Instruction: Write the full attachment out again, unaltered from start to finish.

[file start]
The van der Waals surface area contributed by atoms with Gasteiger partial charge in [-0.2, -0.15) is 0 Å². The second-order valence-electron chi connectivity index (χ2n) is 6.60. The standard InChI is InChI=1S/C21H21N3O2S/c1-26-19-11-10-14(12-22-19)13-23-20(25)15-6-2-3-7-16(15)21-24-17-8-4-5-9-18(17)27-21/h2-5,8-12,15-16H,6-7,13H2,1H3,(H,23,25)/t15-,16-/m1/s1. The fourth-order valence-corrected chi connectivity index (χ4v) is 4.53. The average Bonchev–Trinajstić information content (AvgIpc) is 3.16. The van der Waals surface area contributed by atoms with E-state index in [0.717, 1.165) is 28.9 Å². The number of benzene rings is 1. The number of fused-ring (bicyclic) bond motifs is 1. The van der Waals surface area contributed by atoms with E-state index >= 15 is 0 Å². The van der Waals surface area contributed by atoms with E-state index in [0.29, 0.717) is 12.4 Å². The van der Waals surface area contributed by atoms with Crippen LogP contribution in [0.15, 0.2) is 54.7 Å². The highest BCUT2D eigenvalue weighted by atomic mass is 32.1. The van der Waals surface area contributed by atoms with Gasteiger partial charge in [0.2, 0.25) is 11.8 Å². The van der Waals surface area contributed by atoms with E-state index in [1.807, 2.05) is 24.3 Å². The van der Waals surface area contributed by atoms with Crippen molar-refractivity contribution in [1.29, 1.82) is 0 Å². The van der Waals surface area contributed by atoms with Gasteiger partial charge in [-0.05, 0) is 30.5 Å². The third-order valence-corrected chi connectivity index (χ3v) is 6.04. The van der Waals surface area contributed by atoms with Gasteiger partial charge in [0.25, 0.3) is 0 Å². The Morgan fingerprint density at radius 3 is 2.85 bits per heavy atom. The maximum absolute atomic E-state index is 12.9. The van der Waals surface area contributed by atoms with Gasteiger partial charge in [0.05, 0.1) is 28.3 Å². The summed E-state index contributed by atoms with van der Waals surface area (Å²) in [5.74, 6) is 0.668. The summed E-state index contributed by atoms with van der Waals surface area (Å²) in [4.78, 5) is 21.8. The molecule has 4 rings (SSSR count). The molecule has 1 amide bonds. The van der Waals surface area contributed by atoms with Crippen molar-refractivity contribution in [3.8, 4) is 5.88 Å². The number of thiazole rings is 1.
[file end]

The van der Waals surface area contributed by atoms with Gasteiger partial charge in [-0.2, -0.15) is 0 Å². The second-order valence-electron chi connectivity index (χ2n) is 6.60. The standard InChI is InChI=1S/C21H21N3O2S/c1-26-19-11-10-14(12-22-19)13-23-20(25)15-6-2-3-7-16(15)21-24-17-8-4-5-9-18(17)27-21/h2-5,8-12,15-16H,6-7,13H2,1H3,(H,23,25)/t15-,16-/m1/s1. The fourth-order valence-corrected chi connectivity index (χ4v) is 4.53. The average Bonchev–Trinajstić information content (AvgIpc) is 3.16. The van der Waals surface area contributed by atoms with E-state index in [0.717, 1.165) is 28.9 Å². The number of benzene rings is 1. The number of fused-ring (bicyclic) bond motifs is 1. The van der Waals surface area contributed by atoms with E-state index >= 15 is 0 Å². The van der Waals surface area contributed by atoms with E-state index in [0.29, 0.717) is 12.4 Å². The van der Waals surface area contributed by atoms with Crippen LogP contribution in [0.15, 0.2) is 54.7 Å². The highest BCUT2D eigenvalue weighted by atomic mass is 32.1. The van der Waals surface area contributed by atoms with Gasteiger partial charge in [0.2, 0.25) is 11.8 Å². The van der Waals surface area contributed by atoms with E-state index in [1.807, 2.05) is 24.3 Å². The van der Waals surface area contributed by atoms with Crippen molar-refractivity contribution in [1.29, 1.82) is 0 Å². The van der Waals surface area contributed by atoms with Gasteiger partial charge in [-0.05, 0) is 30.5 Å². The third-order valence-corrected chi connectivity index (χ3v) is 6.04. The van der Waals surface area contributed by atoms with Gasteiger partial charge in [0.25, 0.3) is 0 Å². The Morgan fingerprint density at radius 3 is 2.85 bits per heavy atom. The maximum absolute atomic E-state index is 12.9. The van der Waals surface area contributed by atoms with Gasteiger partial charge in [0.05, 0.1) is 28.3 Å². The summed E-state index contributed by atoms with van der Waals surface area (Å²) in [5.74, 6) is 0.668. The summed E-state index contributed by atoms with van der Waals surface area (Å²) in [4.78, 5) is 21.8. The molecule has 4 rings (SSSR count). The molecule has 1 amide bonds. The van der Waals surface area contributed by atoms with Crippen molar-refractivity contribution in [3.8, 4) is 5.88 Å². The number of thiazole rings is 1.